Remember that great zinger you tweeted to your colleague on 27 March 2008? Probably not. Helpfully, Twitter, which had previously allowed users only to look back a few months or weeks over their output, has slowly rolled out to all users the option to download a spreadsheet of your entire tweeting history. Since its launch in 2006 the website has amassed over 500 million users and spawned multiple subcultures and #rules while becoming the go-to website of choice for journalists to argue with other journalists, pop stars to share their thoughts on the McRib sandwich and racists to semi-anonymously abuse footballers.
But these developments took time and when most people started using the site the discourse – limited as it was due to there not being as many people to @ – wasn't as refined as, er, it now is. Witness this effort from one @willydean in April 2009: "Can't stop wobbling my Dexter bobblehead." Now that's the kind of discourse that made Twitter a medium to change the world. We asked some of our finest writers to delve back into the murky prehistory of their Twitter personas. For most, the results were unedifying.
Will Dean @willydean
Grace Dent, columnist
My Twitter archive – almost five years of spur-of-the-moment brainfarts – has been on offer to some users for a while, but I couldn't bring myself to press "download". In fact, the thought made me feel vomitous. Twitter has been my No 1 waste of time since 2009. I adore it and hate it in equal amounts, but know I can never ever leave. If anything it just becomes more compelling.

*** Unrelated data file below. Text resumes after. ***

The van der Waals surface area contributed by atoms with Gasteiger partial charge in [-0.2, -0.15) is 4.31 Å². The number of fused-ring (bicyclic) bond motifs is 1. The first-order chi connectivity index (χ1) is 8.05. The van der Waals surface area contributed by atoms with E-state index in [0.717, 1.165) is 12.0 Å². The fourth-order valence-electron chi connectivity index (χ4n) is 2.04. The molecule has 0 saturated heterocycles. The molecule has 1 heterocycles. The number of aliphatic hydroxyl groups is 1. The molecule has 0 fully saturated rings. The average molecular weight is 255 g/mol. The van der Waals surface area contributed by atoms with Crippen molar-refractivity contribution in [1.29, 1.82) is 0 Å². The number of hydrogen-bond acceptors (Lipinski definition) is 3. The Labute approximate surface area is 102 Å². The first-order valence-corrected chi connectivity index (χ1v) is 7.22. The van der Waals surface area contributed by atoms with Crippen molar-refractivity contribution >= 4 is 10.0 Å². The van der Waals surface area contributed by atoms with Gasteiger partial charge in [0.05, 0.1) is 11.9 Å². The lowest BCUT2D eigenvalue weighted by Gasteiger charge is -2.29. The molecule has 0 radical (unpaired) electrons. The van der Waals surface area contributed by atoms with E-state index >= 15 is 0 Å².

So I didn't want to see evidence of my procrastination, or relive my flirting, political knee jerks and arch-foolishness.
At least with my teenage diaries I can blame hormones and hair-dye fumes. Eventually, I succumbed, and what I found wasn't so awful. It transpires my first tweets were about The EastEnders. "There is not one thing in Janine's wardrobe I would not wear #eastenders". If I had an unusually steep follower rush early on for a newby – I reached 4,000 followers in a few months – it was due to me being pithy and plainly populist, not profound. I love that my Twitter voice – irreverent, daft, uncensored – hasn't really changed since 2009; it gives me great comfort. And I love that a lot of those Twitter names – just weirdos on the internet – from back then are now good friends in real life. A lot of good things came from Twitter.
Rhodri Marsden, writer and columnist
"Of course, I joined Twitter back in March 2007," I say when I'm drunk at parties and failing to impress anyone. In fact, some 1.5 million people joined Twitter before I did – but looking back at those early days it seems that we were all united in a desperate attempt to work out what the hell it was for. We were told that it was going to be "the pulse of society", but it just seemed like a series of pointless blasts into cyberspace. Back then you couldn't even reply to people using the @ sign. "Simply place your business card in the bucket for a chance to win a bucketful of business cards," I tweeted in a moment of confused desperation, before giving up on it for four months.
But something drew me back. In January 2008 I posted 18 tweets; in January 2012 I posted 3,440. And in that time I'd somehow become embroiled in the biggest mental distraction ever invented by mankind.
Tim Walker, LA correspondent
In my very first tweet, sent at 11.33am on 9 July 2007, I drolly suggested that I was already "waiting for the next social-networking phenomenon". It's clear from my early Twitter behaviour that, just like its creators, I hadn't a clue what it was for. Five and a half years and almost 4,000 tweets later, I'm still waiting.